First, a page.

1887
Reinardus: Yearbook of the International Reynard Society. Volume 24 (2012)
  • ISSN 0925-4757
  • E-ISSN: 1569-9951
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Abstract

The crane appears in one fabliau, Cele qui fu foutue et desfoutue, a stereotypical fabliau, in which a worldly valet dupes a naive young girl over the exchange of a bird: a crane. In understanding the significance of the crane, the bestiary tradition appears a logical point of departure; yet, a careful examination of these animal texts reveals otherwise, and points to the influence of other types of animal texts: encyclopaedia; natural history texts; Christian exemplar literature; and homilies. Moreover, the significance of the crane is not restricted to animal texts or to other literary contexts. Rather, the significance of the crane in Cele qui fu foutue et desfoutue further depends on the ways in which the audience understood the crane, particularly in a social and cultural context. This paper will consider three specific contexts – literary, social and cultural – in an attempt to reveal the complex, often overlapping and mutable meanings of the crane in this fabliau.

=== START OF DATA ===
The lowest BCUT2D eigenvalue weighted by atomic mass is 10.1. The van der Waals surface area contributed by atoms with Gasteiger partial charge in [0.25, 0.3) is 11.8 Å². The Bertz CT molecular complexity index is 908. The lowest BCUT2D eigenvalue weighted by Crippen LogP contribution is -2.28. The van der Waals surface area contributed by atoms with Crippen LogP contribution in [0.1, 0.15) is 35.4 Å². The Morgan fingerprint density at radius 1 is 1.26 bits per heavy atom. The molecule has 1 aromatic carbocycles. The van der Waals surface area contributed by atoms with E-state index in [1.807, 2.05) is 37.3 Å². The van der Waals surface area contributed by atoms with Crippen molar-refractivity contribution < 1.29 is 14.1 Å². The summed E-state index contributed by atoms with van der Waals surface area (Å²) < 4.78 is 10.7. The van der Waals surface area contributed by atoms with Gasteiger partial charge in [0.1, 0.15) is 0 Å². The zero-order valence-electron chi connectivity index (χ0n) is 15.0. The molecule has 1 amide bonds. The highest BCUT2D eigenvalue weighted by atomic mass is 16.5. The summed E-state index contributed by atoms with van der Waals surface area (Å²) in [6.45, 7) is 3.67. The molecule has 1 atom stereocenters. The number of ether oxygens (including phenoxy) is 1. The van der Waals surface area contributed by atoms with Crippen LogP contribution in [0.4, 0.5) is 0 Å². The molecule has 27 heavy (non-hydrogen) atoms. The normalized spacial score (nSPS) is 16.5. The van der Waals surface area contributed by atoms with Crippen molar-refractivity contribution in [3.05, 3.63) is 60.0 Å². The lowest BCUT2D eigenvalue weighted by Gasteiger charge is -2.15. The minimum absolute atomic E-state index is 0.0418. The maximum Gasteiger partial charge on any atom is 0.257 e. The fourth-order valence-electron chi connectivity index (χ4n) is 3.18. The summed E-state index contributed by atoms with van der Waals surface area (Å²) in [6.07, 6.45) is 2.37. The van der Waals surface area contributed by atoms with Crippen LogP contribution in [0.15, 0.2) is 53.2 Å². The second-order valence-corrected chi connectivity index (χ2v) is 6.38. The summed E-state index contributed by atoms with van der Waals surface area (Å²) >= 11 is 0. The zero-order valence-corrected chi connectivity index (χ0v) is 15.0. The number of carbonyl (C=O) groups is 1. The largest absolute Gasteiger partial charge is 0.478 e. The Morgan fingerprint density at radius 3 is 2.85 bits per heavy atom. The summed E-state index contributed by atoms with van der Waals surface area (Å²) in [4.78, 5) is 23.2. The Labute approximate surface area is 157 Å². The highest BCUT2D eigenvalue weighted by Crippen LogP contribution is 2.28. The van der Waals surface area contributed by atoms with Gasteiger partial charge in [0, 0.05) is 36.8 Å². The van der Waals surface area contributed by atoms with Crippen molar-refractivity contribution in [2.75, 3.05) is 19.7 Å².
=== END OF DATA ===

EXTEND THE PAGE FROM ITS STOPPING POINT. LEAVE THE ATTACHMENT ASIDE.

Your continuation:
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/content/journals/10.1075/rein.24.09smi
2012-01-01
2019-12-05
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References

http://instance.metastore.ingenta.com/content/journals/10.1075/rein.24.09smi
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  • Article Type: Research Article
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